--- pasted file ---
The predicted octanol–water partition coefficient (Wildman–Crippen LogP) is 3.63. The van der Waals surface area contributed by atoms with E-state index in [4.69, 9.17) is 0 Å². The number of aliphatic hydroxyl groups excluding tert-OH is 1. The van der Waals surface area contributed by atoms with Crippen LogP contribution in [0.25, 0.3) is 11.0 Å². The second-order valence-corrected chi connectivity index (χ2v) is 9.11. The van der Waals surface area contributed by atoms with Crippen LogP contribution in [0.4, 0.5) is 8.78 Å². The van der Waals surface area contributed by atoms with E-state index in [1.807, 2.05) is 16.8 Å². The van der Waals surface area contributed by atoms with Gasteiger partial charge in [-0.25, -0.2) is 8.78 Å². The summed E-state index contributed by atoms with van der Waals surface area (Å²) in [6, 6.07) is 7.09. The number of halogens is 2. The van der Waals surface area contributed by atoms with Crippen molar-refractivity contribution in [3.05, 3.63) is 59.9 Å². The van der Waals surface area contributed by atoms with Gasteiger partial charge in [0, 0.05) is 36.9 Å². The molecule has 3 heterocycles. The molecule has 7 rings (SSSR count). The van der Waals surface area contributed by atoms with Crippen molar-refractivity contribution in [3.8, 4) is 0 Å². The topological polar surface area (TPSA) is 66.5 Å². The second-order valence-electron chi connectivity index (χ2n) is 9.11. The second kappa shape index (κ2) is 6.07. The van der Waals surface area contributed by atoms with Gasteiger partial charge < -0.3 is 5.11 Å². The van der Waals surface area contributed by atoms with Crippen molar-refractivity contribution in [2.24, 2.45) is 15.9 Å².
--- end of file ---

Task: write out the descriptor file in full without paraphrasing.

The predicted octanol–water partition coefficient (Wildman–Crippen LogP) is 3.63. The van der Waals surface area contributed by atoms with E-state index in [4.69, 9.17) is 0 Å². The number of aliphatic hydroxyl groups excluding tert-OH is 1. The van der Waals surface area contributed by atoms with Crippen LogP contribution in [0.25, 0.3) is 11.0 Å². The second-order valence-corrected chi connectivity index (χ2v) is 9.11. The van der Waals surface area contributed by atoms with Crippen LogP contribution in [0.4, 0.5) is 8.78 Å². The van der Waals surface area contributed by atoms with E-state index in [1.807, 2.05) is 16.8 Å². The van der Waals surface area contributed by atoms with Gasteiger partial charge in [-0.25, -0.2) is 8.78 Å². The summed E-state index contributed by atoms with van der Waals surface area (Å²) in [6, 6.07) is 7.09. The number of halogens is 2. The van der Waals surface area contributed by atoms with Crippen molar-refractivity contribution in [3.05, 3.63) is 59.9 Å². The van der Waals surface area contributed by atoms with Gasteiger partial charge in [0, 0.05) is 36.9 Å². The molecule has 3 heterocycles. The molecule has 7 rings (SSSR count). The van der Waals surface area contributed by atoms with Crippen molar-refractivity contribution in [3.8, 4) is 0 Å². The topological polar surface area (TPSA) is 66.5 Å². The second-order valence-electron chi connectivity index (χ2n) is 9.11. The second kappa shape index (κ2) is 6.07. The van der Waals surface area contributed by atoms with Gasteiger partial charge < -0.3 is 5.11 Å². The van der Waals surface area contributed by atoms with Crippen molar-refractivity contribution in [2.24, 2.45) is 15.9 Å².